Democrats have pushed back aggressively on that criticism. OURR’s website points to Ohio Department of Health 2022 data on abortions that showed only a small fraction of abortions occurred between 21 and 24 weeks of pregnancy, with zero reported after that timeline.
Even some groups opposing Issue 1 have criticized their own side for seizing on the idea that the ballot measure would allow late-term abortions. End Abortion Ohio President Austin Beigel argued that while he believed the measure would allow for abortions later in a patient’s pregnancy, the emphasis shouldn’t be on that.
“What I disagree with on the pro-life movement is putting so much emphasis on that, oh, if our conviction really is that life begins at conception, then an abortion that happens at 30 weeks is not worse than one that happens at four weeks,” Beigel said.
Some Republicans have tried to reverse themselves on the issue. DeWine, who signed the six-week ban in 2019, suggested in an interview on “The State of Ohio” last week that if Issue 1 is defeated in November, exceptions for rape and incest “certainly will be part of what together we would all come up with.”
Groups on either side of the issue see high stakes for both the state and the country at large.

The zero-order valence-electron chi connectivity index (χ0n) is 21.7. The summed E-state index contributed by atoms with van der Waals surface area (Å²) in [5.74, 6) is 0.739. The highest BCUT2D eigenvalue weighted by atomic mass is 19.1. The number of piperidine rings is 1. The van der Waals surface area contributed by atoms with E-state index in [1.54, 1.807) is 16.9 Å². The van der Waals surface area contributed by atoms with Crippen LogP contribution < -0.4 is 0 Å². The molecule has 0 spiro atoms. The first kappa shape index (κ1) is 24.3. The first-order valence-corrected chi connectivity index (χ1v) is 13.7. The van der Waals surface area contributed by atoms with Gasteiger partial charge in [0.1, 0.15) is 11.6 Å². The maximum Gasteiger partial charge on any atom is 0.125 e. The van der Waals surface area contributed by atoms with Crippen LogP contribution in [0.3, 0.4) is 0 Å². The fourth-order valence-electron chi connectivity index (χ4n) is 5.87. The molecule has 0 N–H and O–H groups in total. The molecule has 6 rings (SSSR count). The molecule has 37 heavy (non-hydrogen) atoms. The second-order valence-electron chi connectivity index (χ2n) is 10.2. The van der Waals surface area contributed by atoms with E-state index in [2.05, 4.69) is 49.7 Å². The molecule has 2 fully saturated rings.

Weaver, the Republican strategist, noted that the move could also prompt Republicans to pass ballot measures that enthuse their own base.
“I also expect you’ll see conservatives putting forth constitutional amendments on politically popular positions that will drive the left crazy, particularly around the area of guns and the rights of people to carry guns and protect themselves with guns,” he said. “And so this opens up many more constitutional amendments to come, which is really not where lawmaking is supposed to be done.”
Democrats, meanwhile, worry what the future will bring for young people in the state should the abortion ballot measure fail Tuesday.
“We’re at a real turning point in terms of whether or not young people especially even see Ohio as a state they want to live in,” said Antonio, the state Senate minority leader. “And I do believe that the outcome of this election and of this ballot measure is gonna send a message to young people on whether or not there’s a future for them here in Ohio.”